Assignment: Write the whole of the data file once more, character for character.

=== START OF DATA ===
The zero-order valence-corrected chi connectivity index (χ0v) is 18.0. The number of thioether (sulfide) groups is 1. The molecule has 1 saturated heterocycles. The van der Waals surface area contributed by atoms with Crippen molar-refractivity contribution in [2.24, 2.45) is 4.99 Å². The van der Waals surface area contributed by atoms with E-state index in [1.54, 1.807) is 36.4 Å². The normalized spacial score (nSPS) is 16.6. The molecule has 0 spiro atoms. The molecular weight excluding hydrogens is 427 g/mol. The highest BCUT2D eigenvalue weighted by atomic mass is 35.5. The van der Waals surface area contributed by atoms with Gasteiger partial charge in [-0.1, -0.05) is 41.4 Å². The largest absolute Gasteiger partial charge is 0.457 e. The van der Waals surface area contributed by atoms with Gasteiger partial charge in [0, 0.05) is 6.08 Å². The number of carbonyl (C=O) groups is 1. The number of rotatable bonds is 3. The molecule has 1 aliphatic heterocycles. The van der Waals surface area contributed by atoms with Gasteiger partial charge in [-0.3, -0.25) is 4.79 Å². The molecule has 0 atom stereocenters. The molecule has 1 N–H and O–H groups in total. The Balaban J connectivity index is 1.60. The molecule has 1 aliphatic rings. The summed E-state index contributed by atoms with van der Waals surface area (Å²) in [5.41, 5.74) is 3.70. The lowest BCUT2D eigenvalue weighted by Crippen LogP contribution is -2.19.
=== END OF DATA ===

The zero-order valence-corrected chi connectivity index (χ0v) is 18.0. The number of thioether (sulfide) groups is 1. The molecule has 1 saturated heterocycles. The van der Waals surface area contributed by atoms with Crippen molar-refractivity contribution in [2.24, 2.45) is 4.99 Å². The van der Waals surface area contributed by atoms with E-state index in [1.54, 1.807) is 36.4 Å². The normalized spacial score (nSPS) is 16.6. The molecule has 0 spiro atoms. The molecular weight excluding hydrogens is 427 g/mol. The highest BCUT2D eigenvalue weighted by atomic mass is 35.5. The van der Waals surface area contributed by atoms with Gasteiger partial charge in [-0.1, -0.05) is 41.4 Å². The largest absolute Gasteiger partial charge is 0.457 e. The van der Waals surface area contributed by atoms with Gasteiger partial charge in [0, 0.05) is 6.08 Å². The number of carbonyl (C=O) groups is 1. The number of rotatable bonds is 3. The molecule has 1 aliphatic heterocycles. The van der Waals surface area contributed by atoms with Gasteiger partial charge in [-0.3, -0.25) is 4.79 Å². The molecule has 0 atom stereocenters. The molecule has 1 N–H and O–H groups in total. The Balaban J connectivity index is 1.60. The molecule has 1 aliphatic rings. The summed E-state index contributed by atoms with van der Waals surface area (Å²) in [5.41, 5.74) is 3.70. The lowest BCUT2D eigenvalue weighted by Crippen LogP contribution is -2.19.